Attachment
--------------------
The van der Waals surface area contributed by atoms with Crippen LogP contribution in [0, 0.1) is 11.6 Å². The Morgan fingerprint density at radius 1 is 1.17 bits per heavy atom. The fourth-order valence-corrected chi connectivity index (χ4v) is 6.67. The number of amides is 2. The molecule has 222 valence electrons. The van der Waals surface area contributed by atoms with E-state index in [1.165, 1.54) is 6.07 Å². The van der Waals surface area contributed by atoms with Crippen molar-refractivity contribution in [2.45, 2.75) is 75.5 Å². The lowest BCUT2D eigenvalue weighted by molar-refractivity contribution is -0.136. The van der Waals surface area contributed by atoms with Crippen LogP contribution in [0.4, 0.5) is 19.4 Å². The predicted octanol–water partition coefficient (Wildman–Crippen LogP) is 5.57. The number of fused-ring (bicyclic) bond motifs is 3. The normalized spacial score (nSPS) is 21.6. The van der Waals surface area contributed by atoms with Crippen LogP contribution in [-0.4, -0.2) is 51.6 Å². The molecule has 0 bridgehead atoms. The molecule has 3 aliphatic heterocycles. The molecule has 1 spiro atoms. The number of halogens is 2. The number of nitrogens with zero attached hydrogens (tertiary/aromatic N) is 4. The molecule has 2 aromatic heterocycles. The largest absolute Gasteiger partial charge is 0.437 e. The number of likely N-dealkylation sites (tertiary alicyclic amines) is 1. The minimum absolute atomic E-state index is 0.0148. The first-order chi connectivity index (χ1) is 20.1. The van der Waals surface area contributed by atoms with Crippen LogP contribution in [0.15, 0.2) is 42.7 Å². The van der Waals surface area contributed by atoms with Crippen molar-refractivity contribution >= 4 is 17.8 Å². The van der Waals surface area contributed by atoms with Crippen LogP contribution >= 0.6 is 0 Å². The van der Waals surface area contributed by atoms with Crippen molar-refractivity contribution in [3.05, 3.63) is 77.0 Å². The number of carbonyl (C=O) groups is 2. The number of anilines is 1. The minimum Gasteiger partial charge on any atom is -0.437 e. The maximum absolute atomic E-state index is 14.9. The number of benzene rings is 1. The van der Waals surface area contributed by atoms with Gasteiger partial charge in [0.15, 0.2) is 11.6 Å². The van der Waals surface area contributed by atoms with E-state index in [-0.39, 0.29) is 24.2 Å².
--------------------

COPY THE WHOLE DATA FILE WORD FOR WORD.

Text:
The van der Waals surface area contributed by atoms with Crippen LogP contribution in [0, 0.1) is 11.6 Å². The Morgan fingerprint density at radius 1 is 1.17 bits per heavy atom. The fourth-order valence-corrected chi connectivity index (χ4v) is 6.67. The number of amides is 2. The molecule has 222 valence electrons. The van der Waals surface area contributed by atoms with E-state index in [1.165, 1.54) is 6.07 Å². The van der Waals surface area contributed by atoms with Crippen molar-refractivity contribution in [2.45, 2.75) is 75.5 Å². The lowest BCUT2D eigenvalue weighted by molar-refractivity contribution is -0.136. The van der Waals surface area contributed by atoms with Crippen LogP contribution in [0.4, 0.5) is 19.4 Å². The predicted octanol–water partition coefficient (Wildman–Crippen LogP) is 5.57. The number of fused-ring (bicyclic) bond motifs is 3. The normalized spacial score (nSPS) is 21.6. The van der Waals surface area contributed by atoms with Crippen LogP contribution in [-0.4, -0.2) is 51.6 Å². The molecule has 0 bridgehead atoms. The molecule has 3 aliphatic heterocycles. The molecule has 1 spiro atoms. The number of halogens is 2. The number of nitrogens with zero attached hydrogens (tertiary/aromatic N) is 4. The molecule has 2 aromatic heterocycles. The largest absolute Gasteiger partial charge is 0.437 e. The number of likely N-dealkylation sites (tertiary alicyclic amines) is 1. The minimum absolute atomic E-state index is 0.0148. The first-order chi connectivity index (χ1) is 20.1. The van der Waals surface area contributed by atoms with Crippen LogP contribution in [0.15, 0.2) is 42.7 Å². The van der Waals surface area contributed by atoms with Crippen molar-refractivity contribution >= 4 is 17.8 Å². The van der Waals surface area contributed by atoms with Crippen LogP contribution >= 0.6 is 0 Å². The van der Waals surface area contributed by atoms with Crippen molar-refractivity contribution in [3.05, 3.63) is 77.0 Å². The number of carbonyl (C=O) groups is 2. The number of anilines is 1. The minimum Gasteiger partial charge on any atom is -0.437 e. The maximum absolute atomic E-state index is 14.9. The number of benzene rings is 1. The van der Waals surface area contributed by atoms with Gasteiger partial charge in [0.15, 0.2) is 11.6 Å². The van der Waals surface area contributed by atoms with E-state index in [-0.39, 0.29) is 24.2 Å².